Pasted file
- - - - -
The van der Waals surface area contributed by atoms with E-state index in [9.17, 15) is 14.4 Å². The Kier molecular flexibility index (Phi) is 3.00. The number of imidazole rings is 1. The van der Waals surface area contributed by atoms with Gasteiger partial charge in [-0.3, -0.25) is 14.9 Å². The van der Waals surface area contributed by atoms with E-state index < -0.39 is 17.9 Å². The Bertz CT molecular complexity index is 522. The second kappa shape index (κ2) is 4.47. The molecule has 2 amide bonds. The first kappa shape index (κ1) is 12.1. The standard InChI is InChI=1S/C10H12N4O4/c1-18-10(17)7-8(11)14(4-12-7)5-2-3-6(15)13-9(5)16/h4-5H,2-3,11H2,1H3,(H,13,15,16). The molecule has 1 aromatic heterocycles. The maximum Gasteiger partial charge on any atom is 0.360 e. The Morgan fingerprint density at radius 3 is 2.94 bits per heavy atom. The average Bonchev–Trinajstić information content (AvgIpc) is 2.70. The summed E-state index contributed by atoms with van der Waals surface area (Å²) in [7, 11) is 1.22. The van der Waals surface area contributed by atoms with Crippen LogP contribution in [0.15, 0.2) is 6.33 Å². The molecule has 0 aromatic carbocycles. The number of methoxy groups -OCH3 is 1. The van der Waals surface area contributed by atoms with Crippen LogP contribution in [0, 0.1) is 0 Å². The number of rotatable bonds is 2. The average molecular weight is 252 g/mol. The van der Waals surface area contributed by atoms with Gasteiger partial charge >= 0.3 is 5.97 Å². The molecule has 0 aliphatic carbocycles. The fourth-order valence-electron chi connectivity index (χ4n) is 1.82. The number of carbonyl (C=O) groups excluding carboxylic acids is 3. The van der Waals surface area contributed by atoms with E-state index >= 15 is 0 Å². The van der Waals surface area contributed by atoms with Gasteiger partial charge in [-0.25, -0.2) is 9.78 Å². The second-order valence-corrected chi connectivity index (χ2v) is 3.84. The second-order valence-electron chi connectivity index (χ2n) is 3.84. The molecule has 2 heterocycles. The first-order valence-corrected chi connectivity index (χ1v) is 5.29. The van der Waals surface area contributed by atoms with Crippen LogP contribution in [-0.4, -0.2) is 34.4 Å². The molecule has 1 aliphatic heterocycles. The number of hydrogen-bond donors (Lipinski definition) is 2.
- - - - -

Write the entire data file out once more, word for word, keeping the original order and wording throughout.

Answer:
The van der Waals surface area contributed by atoms with E-state index in [9.17, 15) is 14.4 Å². The Kier molecular flexibility index (Phi) is 3.00. The number of imidazole rings is 1. The van der Waals surface area contributed by atoms with Gasteiger partial charge in [-0.3, -0.25) is 14.9 Å². The van der Waals surface area contributed by atoms with E-state index < -0.39 is 17.9 Å². The Bertz CT molecular complexity index is 522. The second kappa shape index (κ2) is 4.47. The molecule has 2 amide bonds. The first kappa shape index (κ1) is 12.1. The standard InChI is InChI=1S/C10H12N4O4/c1-18-10(17)7-8(11)14(4-12-7)5-2-3-6(15)13-9(5)16/h4-5H,2-3,11H2,1H3,(H,13,15,16). The molecule has 1 aromatic heterocycles. The maximum Gasteiger partial charge on any atom is 0.360 e. The Morgan fingerprint density at radius 3 is 2.94 bits per heavy atom. The average Bonchev–Trinajstić information content (AvgIpc) is 2.70. The summed E-state index contributed by atoms with van der Waals surface area (Å²) in [7, 11) is 1.22. The van der Waals surface area contributed by atoms with Crippen LogP contribution in [0.15, 0.2) is 6.33 Å². The molecule has 0 aromatic carbocycles. The number of methoxy groups -OCH3 is 1. The van der Waals surface area contributed by atoms with Crippen LogP contribution in [0, 0.1) is 0 Å². The number of rotatable bonds is 2. The average molecular weight is 252 g/mol. The van der Waals surface area contributed by atoms with Gasteiger partial charge >= 0.3 is 5.97 Å². The molecule has 0 aliphatic carbocycles. The fourth-order valence-electron chi connectivity index (χ4n) is 1.82. The number of carbonyl (C=O) groups excluding carboxylic acids is 3. The van der Waals surface area contributed by atoms with E-state index >= 15 is 0 Å². The van der Waals surface area contributed by atoms with Gasteiger partial charge in [-0.25, -0.2) is 9.78 Å². The second-order valence-corrected chi connectivity index (χ2v) is 3.84. The second-order valence-electron chi connectivity index (χ2n) is 3.84. The molecule has 2 heterocycles. The first-order valence-corrected chi connectivity index (χ1v) is 5.29. The van der Waals surface area contributed by atoms with Crippen LogP contribution in [-0.4, -0.2) is 34.4 Å². The molecule has 1 aliphatic heterocycles. The number of hydrogen-bond donors (Lipinski definition) is 2.